"Whenever you want to do a bodily action, you should reflect on it: 'This bodily action I want to do — would it lead to self-affliction, to the affliction of others, or to both? Would it be an unskillful bodily action, with painful consequences, painful results?' If, on reflection, you know that it would lead to self-affliction, to the affliction of others, or to both; it would be an unskillful bodily action ...

:goodpost:

Here is another instance in which one is clearly taken as kammically responsible for the effect of one's actions on others:
Talaputa Sutta: To Talaputa the Actor
Any beings who are not devoid of passion to begin with, who are bound by the bond of passion, focus with even more passion on things inspiring passion presented by an actor on stage in the midst of a festival. Any beings who are not devoid of aversion to begin with, who are bound by the bond of aversion, focus with even more aversion on things inspiring aversion presented by an actor on stage in the midst of a festival. Any beings who are not devoid of delusion to begin with, who are bound by the bond of delusion, focus with even more delusion on things inspiring delusion presented by an actor on stage in the midst of a festival. Thus the actor — himself intoxicated & heedless, having made others intoxicated & heedless — with the breakup of the body, after death, is reborn in what is called the hell of laughter.


I agree though there is a scale in intensity according to 1) the extent to which one intends to produce a particular reaction, and 2) the degree of (un)wholesomeness of that reaction.

If one realizes that one's actions may be detrimental to others, one imho should try to avoid performing those actions as much as possible and reasonable.
Where knowledge ends, religion begins. - B. Disraeli

http://www.buddha-vacana.org

As a sweet-smelling and beautiful lotus flower may grow upon a heap of rubbish thrown on the highway, so also, out of the rubbish heap of beings may appear a disciple of the Buddha, who with his wisdom, shines resplendent in wisdom. -/ Dhp 58-59
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Re: Prostration

Postby Anagarika » Thu Jun 13, 2013 1:56 pm

I'm with Ben and others on this issue. Prostrations are an important part of practice, IMO, and are not to be seen or felt as a demonstration or performance, but as an act of humility and respect. Bowing to the Buddha is to bow to him and his Dhamma, and not to a statue. For lack of a better resource, here's Wiki:

"In the Pali canon, laypersons prostrating before the then-living Buddha is mentioned in several suttas.[3] In Theravada Buddhism, as part of daily practice, one typically prostrates before and after chanting and meditation. On these occasions, one does typically prostrates three times: once to the Buddha, once to the Dhamma, and once to the Sangha. More generally, one can also prostrate before "any sacred object of veneration."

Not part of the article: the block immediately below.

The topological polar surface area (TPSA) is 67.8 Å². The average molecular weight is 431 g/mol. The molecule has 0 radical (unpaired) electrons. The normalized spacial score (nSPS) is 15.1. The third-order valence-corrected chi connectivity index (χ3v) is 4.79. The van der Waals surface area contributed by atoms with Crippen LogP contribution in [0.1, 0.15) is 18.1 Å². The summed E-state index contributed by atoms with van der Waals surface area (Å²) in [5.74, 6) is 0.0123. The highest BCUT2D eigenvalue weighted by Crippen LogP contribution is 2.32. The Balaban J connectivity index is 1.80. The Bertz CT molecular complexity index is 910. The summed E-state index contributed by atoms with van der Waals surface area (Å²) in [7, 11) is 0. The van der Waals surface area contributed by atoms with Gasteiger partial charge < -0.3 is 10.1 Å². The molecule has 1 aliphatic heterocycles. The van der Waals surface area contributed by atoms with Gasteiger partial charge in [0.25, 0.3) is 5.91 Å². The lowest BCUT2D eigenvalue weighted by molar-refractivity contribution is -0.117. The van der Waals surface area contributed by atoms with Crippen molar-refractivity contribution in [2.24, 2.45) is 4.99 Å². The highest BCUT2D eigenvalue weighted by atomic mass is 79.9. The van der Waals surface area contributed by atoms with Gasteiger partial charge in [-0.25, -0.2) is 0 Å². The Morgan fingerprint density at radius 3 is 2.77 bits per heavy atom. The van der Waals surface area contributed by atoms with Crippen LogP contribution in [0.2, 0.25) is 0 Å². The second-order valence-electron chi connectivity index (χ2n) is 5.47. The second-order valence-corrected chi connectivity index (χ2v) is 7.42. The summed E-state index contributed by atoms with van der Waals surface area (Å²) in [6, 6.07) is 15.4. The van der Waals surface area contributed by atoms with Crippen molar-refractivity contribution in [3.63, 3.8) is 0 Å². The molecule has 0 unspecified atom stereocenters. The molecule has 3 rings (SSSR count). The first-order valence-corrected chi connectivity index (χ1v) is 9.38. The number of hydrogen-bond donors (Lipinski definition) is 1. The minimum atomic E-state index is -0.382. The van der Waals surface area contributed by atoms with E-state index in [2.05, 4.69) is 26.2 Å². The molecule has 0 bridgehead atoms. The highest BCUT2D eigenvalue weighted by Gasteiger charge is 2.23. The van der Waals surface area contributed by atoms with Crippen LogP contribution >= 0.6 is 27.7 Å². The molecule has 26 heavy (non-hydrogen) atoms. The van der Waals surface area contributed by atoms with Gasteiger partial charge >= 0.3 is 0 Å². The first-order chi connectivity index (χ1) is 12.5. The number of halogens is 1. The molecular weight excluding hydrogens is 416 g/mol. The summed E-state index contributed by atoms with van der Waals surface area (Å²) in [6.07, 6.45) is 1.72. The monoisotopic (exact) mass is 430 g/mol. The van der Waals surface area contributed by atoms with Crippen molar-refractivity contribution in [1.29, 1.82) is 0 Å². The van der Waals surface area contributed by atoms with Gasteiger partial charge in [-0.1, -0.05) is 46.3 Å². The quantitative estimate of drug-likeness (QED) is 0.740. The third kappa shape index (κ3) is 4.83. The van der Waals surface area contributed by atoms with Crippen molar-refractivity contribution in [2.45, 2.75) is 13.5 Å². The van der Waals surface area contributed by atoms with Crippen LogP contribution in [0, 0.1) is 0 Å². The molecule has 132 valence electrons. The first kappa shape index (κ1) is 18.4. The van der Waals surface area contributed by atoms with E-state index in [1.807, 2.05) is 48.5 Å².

Theravada Buddhists execute a type of prostration that is known as "five-point veneration" (Pali: patitthitapanca) or the "five-limbed prostration" (Pali: pañc'anga-vandana) where the two palms and elbows, two sets of toes and knees, and the forehead are placed on the floor. More specifically:

... In the kneeling position, one's hand in añjali [palms together, fingers flat out and pointed upward] are raised to the forehead and then lowered to the floor so that the whole forearm to the elbow is on the ground, the elbow touching the knee. The hands, palm down, are four to six inches apart with just enough room for the forehead to be brought to the ground between them. Feet are still as for the kneeling position and the knees are about a foot apart....

In Thailand, traditionally, each of the three aforementioned prostrations are accompanied by the following Pali verses:

First Prostration
Araham samma-sambuddho bhagava
Buddham bhagavantam abhivademi.
The Noble One, the fully Enlightened One, the Exalted One,
I bow low before the Exalted Buddha.

Second Prostration
Svakkhato bhagavata dhammo
Dhammam namassami.
The Exalted One's well-expounded Dhamma
I bow low before the Dhamma.

Third Prostration
Supatipanno bhagavato savakasangho
sangham namami.
The Exalted One's Sangha of well-practiced disciples
I bow low before the Sangha.

In Theravadin countries such as Sri Lanka, when one goes before one's teacher, in order to "open one's mind up to receive instructions," one bows and recites the phrase, "Okāsa ahaṃ bhante vandāmi" ("I pay homage to you venerable sir")."

(3) Khantipalo (1982). In addition to making this general statement, Khantipalo quotes an example of lay people prostrating before the Buddha from the Kalama Sutta (AN 3.65).

Keep prostrating. It's a humble act. It can be a nice precursor to meditation and/or chanting. If others are affected by your humble prostrations, perhaps they will learn in time how and why prostrations are practiced, and the dust will clear from their eyes. They, then, with the guidance of one of the monks, might commence this practice too.